PLAYLIST FEATURE: FROM WORKING HARD TO CHILLING OUT Turning Down The BPMs... “What’s On When You Kick Your Feet Up?” Classical, jazz, dub, hip hop, ambient... Whatever it is, these genres typically have a slower pulse than most of the Sailors listening to them. Some people can feel relaxed listening to a punk or techno album, but the science of beats per minute (BPMs) shows that a style like dub, usually working in the realm of 60 to 90 BPMs, takes a listener’s brain waves from an alert state to a meditative, tranquil state of mind (something most Lincoln Sailors need at the end of the day). What’s your playlist when it comes to the art of chilling out? Do you chill to the slow heartbeat of a low bass line, or can you lay back to something rollicking?
LS3 Emily Marien
Simon And Garfunkel
This album brings me home; everything they sing about deals with New York City or something that reminds me of home.
My sister introduced me to Of A Revolution (O.A.R.) when she returned from a summer sea-term cruise for maritime schooling. When it comes to O.A.R., their studio albums are nothing in comparison to their live jam albums.
“I Got Dem Ol’ Kozmic Blues Again Mama!”
There are a few selected tunes that I get into. Janis gets into the blues; she’s a bit of a sad woman. Not that I’m sad or depressing, but it’s really something else to hear. In Kozmik Blues, if you listen to the words carefully, she says, “people turn away and change.” I feel like that happens to everyone out to sea and I can relate. To me she says, “people change, just keep trucking on.”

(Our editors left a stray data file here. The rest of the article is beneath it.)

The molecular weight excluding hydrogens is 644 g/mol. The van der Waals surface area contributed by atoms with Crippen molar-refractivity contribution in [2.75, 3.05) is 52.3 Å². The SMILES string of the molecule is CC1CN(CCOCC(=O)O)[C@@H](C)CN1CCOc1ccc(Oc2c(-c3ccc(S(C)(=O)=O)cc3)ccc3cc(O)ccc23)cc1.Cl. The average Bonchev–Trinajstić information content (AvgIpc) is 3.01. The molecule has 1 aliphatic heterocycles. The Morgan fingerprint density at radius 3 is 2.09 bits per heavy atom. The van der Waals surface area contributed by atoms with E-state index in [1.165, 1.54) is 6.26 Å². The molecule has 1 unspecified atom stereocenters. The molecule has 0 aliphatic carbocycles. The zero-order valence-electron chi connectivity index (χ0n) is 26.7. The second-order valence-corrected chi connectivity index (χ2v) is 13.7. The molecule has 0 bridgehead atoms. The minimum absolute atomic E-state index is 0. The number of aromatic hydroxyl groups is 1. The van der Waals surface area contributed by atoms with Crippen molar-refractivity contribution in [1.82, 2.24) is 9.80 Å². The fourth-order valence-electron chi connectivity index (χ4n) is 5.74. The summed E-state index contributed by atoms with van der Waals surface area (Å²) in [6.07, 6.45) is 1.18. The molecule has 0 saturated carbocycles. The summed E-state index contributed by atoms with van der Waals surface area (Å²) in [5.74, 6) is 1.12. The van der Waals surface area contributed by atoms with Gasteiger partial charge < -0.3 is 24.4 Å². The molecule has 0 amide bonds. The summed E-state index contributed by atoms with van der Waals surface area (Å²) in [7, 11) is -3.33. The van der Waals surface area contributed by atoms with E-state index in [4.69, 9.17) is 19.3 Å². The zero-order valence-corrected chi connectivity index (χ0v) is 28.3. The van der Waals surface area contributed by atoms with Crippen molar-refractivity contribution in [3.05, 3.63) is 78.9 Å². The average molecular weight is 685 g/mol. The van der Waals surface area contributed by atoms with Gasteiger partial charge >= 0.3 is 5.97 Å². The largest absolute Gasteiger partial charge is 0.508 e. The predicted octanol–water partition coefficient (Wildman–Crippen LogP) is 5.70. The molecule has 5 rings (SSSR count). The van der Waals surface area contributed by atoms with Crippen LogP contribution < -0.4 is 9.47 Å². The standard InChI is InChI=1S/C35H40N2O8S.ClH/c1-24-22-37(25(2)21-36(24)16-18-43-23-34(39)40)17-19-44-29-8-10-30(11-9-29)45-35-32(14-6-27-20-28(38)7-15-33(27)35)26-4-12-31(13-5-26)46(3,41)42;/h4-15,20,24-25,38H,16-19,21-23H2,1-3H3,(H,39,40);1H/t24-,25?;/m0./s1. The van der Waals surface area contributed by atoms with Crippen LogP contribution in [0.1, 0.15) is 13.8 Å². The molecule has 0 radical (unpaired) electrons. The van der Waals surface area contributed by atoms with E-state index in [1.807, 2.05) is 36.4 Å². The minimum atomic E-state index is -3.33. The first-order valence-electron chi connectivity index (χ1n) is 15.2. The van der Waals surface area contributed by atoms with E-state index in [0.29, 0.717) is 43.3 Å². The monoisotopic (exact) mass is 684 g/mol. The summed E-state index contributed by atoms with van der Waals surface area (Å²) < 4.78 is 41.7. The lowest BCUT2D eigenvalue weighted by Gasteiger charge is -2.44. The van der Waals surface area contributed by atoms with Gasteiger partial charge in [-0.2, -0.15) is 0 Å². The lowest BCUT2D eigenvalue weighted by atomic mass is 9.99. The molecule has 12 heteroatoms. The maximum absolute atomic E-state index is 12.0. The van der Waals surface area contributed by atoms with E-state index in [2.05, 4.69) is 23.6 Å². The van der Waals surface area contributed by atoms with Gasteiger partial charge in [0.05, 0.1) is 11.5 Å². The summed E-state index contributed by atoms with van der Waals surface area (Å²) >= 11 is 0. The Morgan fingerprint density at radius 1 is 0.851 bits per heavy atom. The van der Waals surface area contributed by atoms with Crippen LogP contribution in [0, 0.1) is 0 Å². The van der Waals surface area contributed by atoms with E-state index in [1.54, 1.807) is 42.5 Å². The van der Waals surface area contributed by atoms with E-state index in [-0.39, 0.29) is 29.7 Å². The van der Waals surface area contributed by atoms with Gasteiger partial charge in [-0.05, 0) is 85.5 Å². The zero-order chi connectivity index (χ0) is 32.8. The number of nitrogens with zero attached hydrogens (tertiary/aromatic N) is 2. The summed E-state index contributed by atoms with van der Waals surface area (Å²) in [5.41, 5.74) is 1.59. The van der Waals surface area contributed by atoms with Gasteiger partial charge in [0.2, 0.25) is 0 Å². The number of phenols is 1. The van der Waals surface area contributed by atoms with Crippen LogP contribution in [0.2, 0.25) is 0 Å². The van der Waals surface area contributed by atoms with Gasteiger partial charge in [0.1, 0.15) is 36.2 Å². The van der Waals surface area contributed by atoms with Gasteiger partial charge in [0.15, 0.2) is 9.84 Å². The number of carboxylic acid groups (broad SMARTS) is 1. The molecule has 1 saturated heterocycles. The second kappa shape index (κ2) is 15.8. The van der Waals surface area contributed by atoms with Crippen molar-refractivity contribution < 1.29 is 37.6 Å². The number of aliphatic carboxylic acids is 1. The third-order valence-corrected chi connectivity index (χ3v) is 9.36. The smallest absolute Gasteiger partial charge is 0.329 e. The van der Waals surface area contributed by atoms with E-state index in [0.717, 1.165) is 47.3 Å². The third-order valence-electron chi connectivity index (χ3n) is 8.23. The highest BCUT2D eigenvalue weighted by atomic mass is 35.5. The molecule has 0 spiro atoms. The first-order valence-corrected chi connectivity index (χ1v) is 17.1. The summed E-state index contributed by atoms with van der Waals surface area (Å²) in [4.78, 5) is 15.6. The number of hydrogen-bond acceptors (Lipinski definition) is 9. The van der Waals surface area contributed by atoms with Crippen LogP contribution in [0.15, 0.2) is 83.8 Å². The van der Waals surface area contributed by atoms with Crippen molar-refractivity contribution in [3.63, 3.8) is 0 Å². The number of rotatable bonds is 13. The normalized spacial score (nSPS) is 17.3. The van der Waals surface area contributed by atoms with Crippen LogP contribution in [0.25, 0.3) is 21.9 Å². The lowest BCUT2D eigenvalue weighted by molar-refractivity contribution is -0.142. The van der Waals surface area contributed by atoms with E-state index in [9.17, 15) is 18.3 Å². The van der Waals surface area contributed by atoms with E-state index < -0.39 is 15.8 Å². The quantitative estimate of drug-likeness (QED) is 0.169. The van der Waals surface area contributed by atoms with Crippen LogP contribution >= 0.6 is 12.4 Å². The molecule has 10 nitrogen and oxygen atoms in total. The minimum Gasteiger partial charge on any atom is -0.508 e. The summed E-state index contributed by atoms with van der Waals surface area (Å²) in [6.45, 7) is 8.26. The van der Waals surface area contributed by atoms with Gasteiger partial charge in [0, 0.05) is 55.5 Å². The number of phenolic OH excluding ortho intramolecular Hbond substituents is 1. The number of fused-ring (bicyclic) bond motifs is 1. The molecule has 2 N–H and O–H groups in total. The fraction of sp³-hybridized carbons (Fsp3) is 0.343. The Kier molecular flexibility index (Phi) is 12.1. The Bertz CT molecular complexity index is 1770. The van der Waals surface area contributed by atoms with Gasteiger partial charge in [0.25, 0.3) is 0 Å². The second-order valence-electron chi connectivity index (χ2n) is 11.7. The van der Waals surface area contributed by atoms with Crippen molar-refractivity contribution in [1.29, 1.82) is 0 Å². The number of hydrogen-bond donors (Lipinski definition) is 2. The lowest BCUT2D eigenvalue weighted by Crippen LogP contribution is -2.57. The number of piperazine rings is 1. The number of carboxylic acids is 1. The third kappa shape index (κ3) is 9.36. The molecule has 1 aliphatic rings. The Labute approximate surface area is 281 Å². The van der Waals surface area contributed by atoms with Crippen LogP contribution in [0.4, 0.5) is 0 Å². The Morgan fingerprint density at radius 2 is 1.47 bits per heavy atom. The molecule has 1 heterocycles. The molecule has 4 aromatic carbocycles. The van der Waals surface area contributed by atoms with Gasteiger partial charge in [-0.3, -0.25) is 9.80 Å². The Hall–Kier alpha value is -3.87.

“Live At Stubb’s”
I don’t recall how I came across Hasidic rapper Matisyahu, but I went to one of his shows in Brooklyn, and it was the best live concert I have ever been to. It’s not exactly like listening to a slow Bob Marley reggae tune, but you can definitely bob your head to it.
“At Folsom Prison”
He’s singing about jail, and I feel like I’m in there! It was fun singing “Folsom Prison Blues” with my brother and my friends back at home, and now I’m cryin’ when I hear it. I’m terrible with words; when I’m frustrated and can’t get everything out I want to say, this album says it for me.
“Heard anything good lately?”
OTHER CHILL-OUT TOP FIVES AROUND THE BOAT... ASAN Shanelle Brown Drake
CS2 Jeffrey Guitroz Sade
“Contra la Corriente”
LS3 Terrion Cross
DCFN Nicole Duron
“Good Girl Gone Bad”
“Me Against The World”
“Tha Carter IV”
“The Marshall Mathers LP”
“Years Later... A Few Months After”
Neutral Milk Hotel
“In The Aeroplane Over The Sea”
“Arizona On Mindz”
“Black Sheep Boy”
“Streetlights” ALBUM ART NOT AVAILABLE
“Bring Your A Game”
“In Defense Of The Genre” Toby Keith - “Clancy’s Tavern” Cake - “Fashion Nugget” Dragonforce - “Inhumkan Rampage” Clint Black - “Killin’ Time”
- “Dark Side of The Moon”
AT1 Emma Reynolds Pink Floyd
Michael Jackson – “Thriller” Kanye West & Jay Z – “Watch the Throne” Prince – “Purple Rain” Lil Wayne - “Tha Carter IV” Eminem - “Recovery”
CS3 Jeremy P. Pierre
Tool - “Lateralus” Deftones - “Diamond Eyes” Killswitch Engage - “As Daylight Dies” Breaking Benjamin - “Dear Agony” Katy Perry - “Teenage Dream”
LT Chad Arnesen
WHAT’S YOUR PLAYLIST?